by Anton Shilov
06/16/2004 | 05:47 PM
Sapphire Technology, one of the world’s largest makers of graphics cards, today said it may replace certain graphics cards acquired by mistake. The move was made amid a number of enthusiasts said they would boycott Sapphire’s products because of alleged inadequate marketing.
“Since the roll-out of the Sapphire 128-bit version of RADEON 9800 PRO core into the channel it has been brought to our attention that this model is being met with some confusion and for this we would like to extend our sincere apologies. Keeping with our level of interaction within the community, Sapphire is moving to alleviate said confusion by renaming the 128-bit version to the Sapphire RADEON 9800 ATLANTIS and we are instructing each of our retail partners to clearly and prominently list the 128-bit memory specification. Further to this end, the Sapphire RADEON 9800 ATLANTIS 128-bit products boxes will now be labeled with an oversized 128-bit sticker on the boxes face as well,” Sapphire Technology said.
On Tuesday X-bit labs reported that Jack Kielsmeier, an individual from
Sapphire Technology’s ATLANTIS RADEON 9800 PRO “128-bit Edition” started to emerge for sale in late May. The graphics cards features fully-fledged RADEON 9800 PRO graphics processor with 8 rendering pipelines, but is based on PCB similar to that of RADEON 9500 PRO – with 128-bit memory bus for 128MB of DDR SDRAM memory.
The original RADEON 9800 PRO 128MB graphics cards were clocked at 385MHz/680MHz for chip/memory and equipped with 128MB of DDR SDRAM with 256-bit bus. Cutting down the memory bus width to 128-bit is likely to seriously reduce performance of the graphics card in applications that rely on rapid memory access as well as in situations when full-scene anti-aliasing is enabled.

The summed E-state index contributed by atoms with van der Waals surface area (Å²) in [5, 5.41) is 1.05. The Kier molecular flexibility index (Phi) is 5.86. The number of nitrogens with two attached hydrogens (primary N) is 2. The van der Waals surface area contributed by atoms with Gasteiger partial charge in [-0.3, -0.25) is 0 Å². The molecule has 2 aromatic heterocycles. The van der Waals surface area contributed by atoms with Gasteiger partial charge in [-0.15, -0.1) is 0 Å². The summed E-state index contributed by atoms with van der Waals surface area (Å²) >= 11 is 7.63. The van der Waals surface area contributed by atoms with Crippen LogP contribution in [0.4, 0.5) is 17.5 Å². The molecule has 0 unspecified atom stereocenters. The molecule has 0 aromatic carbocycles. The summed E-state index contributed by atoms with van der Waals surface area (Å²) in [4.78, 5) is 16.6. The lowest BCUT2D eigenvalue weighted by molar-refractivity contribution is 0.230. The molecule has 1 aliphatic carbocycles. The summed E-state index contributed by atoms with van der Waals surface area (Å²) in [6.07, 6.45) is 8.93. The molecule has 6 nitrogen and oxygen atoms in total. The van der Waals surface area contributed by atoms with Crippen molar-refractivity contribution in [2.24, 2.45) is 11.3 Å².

Sapphire is known for making rather exotic graphics cards powered by chips from ATI Technologies. The company was among the first to go with the RADEON 9800 SE and also created a number of other designs typically considered as extraordinary. Making unusual graphics cards allows Sapphire to address more clients with its offerings and also offer more cost-effective solutions.
“Inquiries have been made into our retail partners and the investigation has yielded no findings that any of our loyal customers have been charged the 256-bit price for the 128-bit part. Sapphire encourages any of our customers who purchased a 128-bit part under the assumption that it was 256-bit part to exercise your right to return your product. Should you have difficulty finding satisfaction with your retailer, Sapphire continues to stand firmly behind our products and asks you to contact Sapphire directly,” the company said.
Sapphire Technology provided the following contacts for those, who cannot return their graphics cards to retailers, in the official statement: